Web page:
Sunday, February 28, 1:45: Synthesizing Lovinc, a Light-Activated Dnae Intein, for Several Target Proteins
Monday, February 29, 1:45: Receptor-Localized Ca2+ Signaling Activates P2x2 Receptor Changing Cytoskeletal Morphology and at 2:45: Modular Assembly of Synthetic Proteins that Span the Plasma Membrane in Mammalian Cells.
Wednesday March 2, 11:30: Genomic Integration Occurs on the Packaging Cell Via Unexported Lentiviral Precursors.
Lorenzo Sewanan is a MD/PhD candidate at Yale University, where he specializes in tissue engineering, cardiac muscle mechanics, cardiomyopathy, and computational modeling. He is looking forward to meeting motivated and inspiring scientists, especially in the area of mechanosensation and mechanotransduction, while at BPS16. When not making connections over posters. Lorenzo is hoping to check out some local breweries/microbreweries in LA, which we might read about here since Lorenzo enjoys cooking and writing when not in the lab. Oh, and he also wouldn’t mind running into Jennifer Lawrence while in town. You can meet Lorenzo and learn more about his research on Wednesday March 2 when he presents during the Cardiac Muscle Mechanics and Structure II poster session.
Agila Somasundaram is a postdoctoral fellow at the National Institutes of Health in Bethesda, Maryland. Her research interests are in in neuroscience, cell biology, and microscopy. Having not attended a BPS meeting in a while, she is excited to be part of the community again. She is looking forward to attending many interesting scientific and career sessions, and is particularly intrigued by the ‘The Science of Hollywood’ session! She will be on the lookout for Harrison Ford when she is out exploring the city and its culture in her free time. Outside of science Agila writes, “I love the outdoors, and enjoys hiking. I also enjoy swing dancing, and take delight in learning the keyboard and dabbling in new languages, Spanish being my current venture.” She is also very excited about blogging at the meeting! Meet Agila when she presents her poster (# B271) on Tuesday March 1 in the Exocytosis and Endocytosis I session.
Teresa Swanson is a PhD Candidate in the Department of Pharmacology at the University of Washington, where she studies Pharmacology, X-ray Crystallography and Membrane proteins. At BPS16, she is looking forward to the career center, conversations on the current state of the scientific community, and meeting new colleagues. As an extrovert, she is also looking forward to the chaos and energy that large crowds have when they’re together for a common interest. Teresa does not have much interest in the lives of Hollywood stars, but would enjoy chatting with some of the women who are taking a stand for feminism and demanding equality for women, such as Emma Watson, Jennifer Lawrence and Gillian Anderson. Like her lab meeting presentations, Teresa has not mapped out her plans for her time in LA, and plans to wing it when she gets there. She does enjoy a good meal with friends, whether its home cooked or in a restaurant—so hopefully she’ll be able to fit one in while in LA! Her other interest include commuting by bike when Seattle isn’t too wet, and watching football and hockey—in person when she can! She will also be presenting a late breaking abstract…check the addendum for the time! You can follow Teresa on Twitter at @SciSwany.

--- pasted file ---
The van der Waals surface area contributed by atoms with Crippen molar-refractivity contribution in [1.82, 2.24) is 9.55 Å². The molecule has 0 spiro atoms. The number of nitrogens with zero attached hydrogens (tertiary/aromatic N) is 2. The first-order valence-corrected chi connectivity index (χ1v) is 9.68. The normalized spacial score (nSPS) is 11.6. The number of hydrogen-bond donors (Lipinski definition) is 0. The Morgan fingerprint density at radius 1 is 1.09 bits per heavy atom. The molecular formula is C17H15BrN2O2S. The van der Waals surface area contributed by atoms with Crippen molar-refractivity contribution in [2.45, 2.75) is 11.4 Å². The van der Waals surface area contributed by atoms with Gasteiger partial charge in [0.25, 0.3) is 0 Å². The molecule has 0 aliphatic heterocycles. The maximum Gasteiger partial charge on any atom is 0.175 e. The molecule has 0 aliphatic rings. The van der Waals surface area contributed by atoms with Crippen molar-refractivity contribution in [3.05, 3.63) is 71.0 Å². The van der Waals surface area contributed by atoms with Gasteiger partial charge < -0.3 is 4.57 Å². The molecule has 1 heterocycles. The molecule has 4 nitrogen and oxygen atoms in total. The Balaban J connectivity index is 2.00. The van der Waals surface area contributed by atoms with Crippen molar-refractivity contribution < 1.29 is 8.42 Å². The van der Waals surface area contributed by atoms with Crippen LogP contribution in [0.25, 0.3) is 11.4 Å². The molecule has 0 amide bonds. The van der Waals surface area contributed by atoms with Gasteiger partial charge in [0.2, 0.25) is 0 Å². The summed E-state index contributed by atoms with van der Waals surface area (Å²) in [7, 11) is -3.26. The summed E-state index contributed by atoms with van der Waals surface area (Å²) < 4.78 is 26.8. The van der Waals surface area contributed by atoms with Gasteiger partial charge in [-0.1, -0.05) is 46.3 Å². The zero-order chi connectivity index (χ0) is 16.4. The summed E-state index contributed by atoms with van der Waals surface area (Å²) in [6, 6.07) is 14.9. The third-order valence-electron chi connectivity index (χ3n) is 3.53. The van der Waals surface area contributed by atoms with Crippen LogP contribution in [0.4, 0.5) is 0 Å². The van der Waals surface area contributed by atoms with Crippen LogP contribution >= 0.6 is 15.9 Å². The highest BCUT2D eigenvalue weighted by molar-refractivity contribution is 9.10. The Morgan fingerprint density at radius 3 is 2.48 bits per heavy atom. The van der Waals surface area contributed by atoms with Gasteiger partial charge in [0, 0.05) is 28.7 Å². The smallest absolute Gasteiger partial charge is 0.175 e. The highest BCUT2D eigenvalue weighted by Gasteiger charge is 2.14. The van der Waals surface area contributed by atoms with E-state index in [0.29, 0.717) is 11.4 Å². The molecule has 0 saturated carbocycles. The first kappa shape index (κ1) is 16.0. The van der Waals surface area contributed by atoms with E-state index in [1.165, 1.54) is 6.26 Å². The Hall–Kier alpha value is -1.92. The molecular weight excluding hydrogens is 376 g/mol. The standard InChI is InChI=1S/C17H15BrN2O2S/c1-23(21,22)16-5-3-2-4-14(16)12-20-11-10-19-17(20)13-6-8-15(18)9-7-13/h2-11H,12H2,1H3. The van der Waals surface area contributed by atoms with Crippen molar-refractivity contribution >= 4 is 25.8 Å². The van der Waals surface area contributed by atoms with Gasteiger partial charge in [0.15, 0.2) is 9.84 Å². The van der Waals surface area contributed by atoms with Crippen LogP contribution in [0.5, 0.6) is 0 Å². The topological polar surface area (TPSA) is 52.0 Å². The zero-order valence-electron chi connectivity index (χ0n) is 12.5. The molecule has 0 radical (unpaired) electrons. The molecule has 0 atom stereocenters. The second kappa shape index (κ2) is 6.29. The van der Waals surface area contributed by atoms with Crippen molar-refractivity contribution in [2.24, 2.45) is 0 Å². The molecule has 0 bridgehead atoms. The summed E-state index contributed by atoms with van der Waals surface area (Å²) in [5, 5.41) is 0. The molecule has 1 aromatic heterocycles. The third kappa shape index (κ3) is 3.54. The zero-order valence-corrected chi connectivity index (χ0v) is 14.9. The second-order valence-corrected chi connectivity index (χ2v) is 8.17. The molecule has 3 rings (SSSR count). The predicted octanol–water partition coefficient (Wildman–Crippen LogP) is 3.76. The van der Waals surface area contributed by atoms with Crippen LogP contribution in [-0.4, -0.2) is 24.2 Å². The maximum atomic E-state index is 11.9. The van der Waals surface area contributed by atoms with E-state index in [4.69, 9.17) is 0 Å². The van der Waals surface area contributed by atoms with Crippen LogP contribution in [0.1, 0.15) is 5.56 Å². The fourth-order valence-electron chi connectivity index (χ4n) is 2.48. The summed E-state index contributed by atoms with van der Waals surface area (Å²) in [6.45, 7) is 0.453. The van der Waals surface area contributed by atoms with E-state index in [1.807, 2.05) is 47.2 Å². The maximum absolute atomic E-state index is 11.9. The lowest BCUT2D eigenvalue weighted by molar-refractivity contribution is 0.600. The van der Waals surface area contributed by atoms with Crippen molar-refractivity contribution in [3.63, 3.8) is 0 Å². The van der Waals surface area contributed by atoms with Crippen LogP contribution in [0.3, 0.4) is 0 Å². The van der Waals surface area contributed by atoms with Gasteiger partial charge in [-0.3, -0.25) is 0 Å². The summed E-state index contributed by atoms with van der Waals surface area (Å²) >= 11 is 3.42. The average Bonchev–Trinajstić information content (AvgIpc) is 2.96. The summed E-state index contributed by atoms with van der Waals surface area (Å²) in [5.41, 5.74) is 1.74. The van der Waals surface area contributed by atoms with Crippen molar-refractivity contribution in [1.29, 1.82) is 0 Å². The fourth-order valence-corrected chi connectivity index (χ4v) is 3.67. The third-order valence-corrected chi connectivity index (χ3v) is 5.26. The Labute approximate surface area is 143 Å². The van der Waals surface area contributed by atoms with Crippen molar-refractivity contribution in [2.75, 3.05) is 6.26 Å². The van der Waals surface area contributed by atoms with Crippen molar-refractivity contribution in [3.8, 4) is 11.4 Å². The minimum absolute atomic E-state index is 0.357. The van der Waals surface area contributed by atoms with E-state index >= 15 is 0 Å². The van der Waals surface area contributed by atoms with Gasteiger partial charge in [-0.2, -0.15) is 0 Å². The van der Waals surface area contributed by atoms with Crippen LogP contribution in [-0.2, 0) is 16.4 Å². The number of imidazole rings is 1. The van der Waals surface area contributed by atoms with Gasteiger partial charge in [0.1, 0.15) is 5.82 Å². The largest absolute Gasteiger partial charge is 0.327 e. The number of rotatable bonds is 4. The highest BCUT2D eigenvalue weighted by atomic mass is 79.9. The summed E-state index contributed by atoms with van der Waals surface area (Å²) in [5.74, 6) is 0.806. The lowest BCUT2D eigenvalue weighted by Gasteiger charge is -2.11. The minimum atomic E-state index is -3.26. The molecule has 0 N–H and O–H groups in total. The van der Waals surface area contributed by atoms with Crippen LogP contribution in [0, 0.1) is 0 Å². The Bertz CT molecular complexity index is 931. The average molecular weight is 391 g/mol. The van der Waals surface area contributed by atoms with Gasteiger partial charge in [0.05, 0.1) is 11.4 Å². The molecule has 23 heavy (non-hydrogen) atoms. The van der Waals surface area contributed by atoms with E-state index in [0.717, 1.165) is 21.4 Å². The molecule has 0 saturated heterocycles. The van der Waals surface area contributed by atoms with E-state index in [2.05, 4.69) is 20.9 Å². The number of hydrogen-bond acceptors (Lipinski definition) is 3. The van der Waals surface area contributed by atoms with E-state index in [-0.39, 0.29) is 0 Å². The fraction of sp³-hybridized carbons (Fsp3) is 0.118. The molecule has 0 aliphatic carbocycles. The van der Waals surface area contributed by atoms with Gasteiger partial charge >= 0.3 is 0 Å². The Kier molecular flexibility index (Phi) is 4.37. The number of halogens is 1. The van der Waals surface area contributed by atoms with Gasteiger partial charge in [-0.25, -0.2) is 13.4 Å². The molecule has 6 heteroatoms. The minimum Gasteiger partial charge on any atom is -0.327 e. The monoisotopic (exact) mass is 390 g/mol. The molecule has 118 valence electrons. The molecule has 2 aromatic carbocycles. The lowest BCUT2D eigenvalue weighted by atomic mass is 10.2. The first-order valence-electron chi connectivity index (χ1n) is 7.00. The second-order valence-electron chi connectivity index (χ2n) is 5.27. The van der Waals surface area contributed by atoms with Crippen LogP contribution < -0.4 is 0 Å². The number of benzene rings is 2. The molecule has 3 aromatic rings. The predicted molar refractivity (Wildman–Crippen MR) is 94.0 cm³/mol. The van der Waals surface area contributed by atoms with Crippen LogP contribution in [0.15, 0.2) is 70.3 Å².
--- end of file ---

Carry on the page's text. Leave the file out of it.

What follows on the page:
Emily Elizabeth Thomas is a fourth year PhD student at Rice University studying protein engineering/design and synthetic biology. She is excited about BPS16 because it is in a sunny place with great weather (awesome), has a lot of diverse and exciting research (more awesome), and her sister Monica who is in grad school at the Medical College of Wisconsin is going to be at the meeting with her (the most awesome)! She has big plans for her time in LA, and plans to go with her sister to see a space shuttle at the California Science Center, check out the mountains in the Angeles National Forest (“with her in Milwaukee and me in Houston, we are going through serious mountain withdrawals”), get cultured by some art at the Getty Museum, go running in Runyon Canyon (since is that not the perfect name for a canyon to run in?), and check out the La Brea Tar Pits! As a scientist who likes to write, Andy Weir is definitely near the top of the list of Hollywood people she’d like to spot. Also, as a Star Wars fan, she says meeting any and all people associated with the films (Daisy Ridley, John Boyega, Oscar Isaac, Harrison Ford, Carrie Fisher, Mark Hamill, and BB-8 etc.) would probably make her day/year/life. As for hobbies, Emily writes, “My lone claim to athleticism is the inability to admit I’m tired, so I like marathons, trail running, triathlons, and other long endurance activities where mere completion is worthy of merit (like grad school!). I also like to read anything that sits still long enough and am a sucker for a good story in any media.”
Emily is presenting a poster on Wednesday 10:30am to 11:30am. She writes, “Come keep me company so I don’t have to stand awkwardly at my poster wondering how much eye contact I should make with people wandering past reading poster titles.”
Chaitanya Athale is a biologist who did his PhD with Roland Eils in Heidelberg, Germany on computational imaging and simulating the biophysics of diffusion within cell nuclei. He then trained as a postdoc with Thomas Deisboeck simulating self-organised pattern formation in tumour growth using agent-based models at the Mass. General Hospital in Boston. He then moved back to Germany to work with Eric Karsenti and Francois Nédélec at EMBL Heidelberg on the biophysics of microtubule regulation in mitotic spindle assembly. He currently heads his own group in Pune, India working on the self organisation of microtubules and motors in cell shape, using simulations and in vitro reconstitutuon.